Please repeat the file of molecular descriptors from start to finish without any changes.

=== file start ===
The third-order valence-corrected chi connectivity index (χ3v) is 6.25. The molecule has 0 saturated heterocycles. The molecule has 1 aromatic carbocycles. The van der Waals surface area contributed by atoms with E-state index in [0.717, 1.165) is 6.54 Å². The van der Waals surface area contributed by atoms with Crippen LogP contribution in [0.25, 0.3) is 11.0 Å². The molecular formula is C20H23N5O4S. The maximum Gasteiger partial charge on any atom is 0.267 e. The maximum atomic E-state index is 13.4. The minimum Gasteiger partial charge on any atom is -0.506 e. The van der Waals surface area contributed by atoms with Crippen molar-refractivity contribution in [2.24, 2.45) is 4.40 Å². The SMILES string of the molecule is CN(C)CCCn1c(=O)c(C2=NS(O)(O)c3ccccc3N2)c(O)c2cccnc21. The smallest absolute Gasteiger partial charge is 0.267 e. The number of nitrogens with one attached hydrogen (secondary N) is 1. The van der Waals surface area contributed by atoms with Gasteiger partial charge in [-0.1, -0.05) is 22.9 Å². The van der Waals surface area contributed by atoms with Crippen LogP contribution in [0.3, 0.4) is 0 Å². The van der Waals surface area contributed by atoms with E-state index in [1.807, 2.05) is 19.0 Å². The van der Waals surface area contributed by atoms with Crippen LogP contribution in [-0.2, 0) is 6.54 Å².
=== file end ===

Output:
The third-order valence-corrected chi connectivity index (χ3v) is 6.25. The molecule has 0 saturated heterocycles. The molecule has 1 aromatic carbocycles. The van der Waals surface area contributed by atoms with E-state index in [0.717, 1.165) is 6.54 Å². The van der Waals surface area contributed by atoms with Crippen LogP contribution in [0.25, 0.3) is 11.0 Å². The molecular formula is C20H23N5O4S. The maximum Gasteiger partial charge on any atom is 0.267 e. The maximum atomic E-state index is 13.4. The minimum Gasteiger partial charge on any atom is -0.506 e. The van der Waals surface area contributed by atoms with Crippen molar-refractivity contribution in [2.24, 2.45) is 4.40 Å². The SMILES string of the molecule is CN(C)CCCn1c(=O)c(C2=NS(O)(O)c3ccccc3N2)c(O)c2cccnc21. The smallest absolute Gasteiger partial charge is 0.267 e. The number of nitrogens with one attached hydrogen (secondary N) is 1. The van der Waals surface area contributed by atoms with Gasteiger partial charge in [-0.1, -0.05) is 22.9 Å². The van der Waals surface area contributed by atoms with Crippen LogP contribution in [0.3, 0.4) is 0 Å². The van der Waals surface area contributed by atoms with E-state index in [1.807, 2.05) is 19.0 Å². The van der Waals surface area contributed by atoms with Crippen LogP contribution in [-0.2, 0) is 6.54 Å².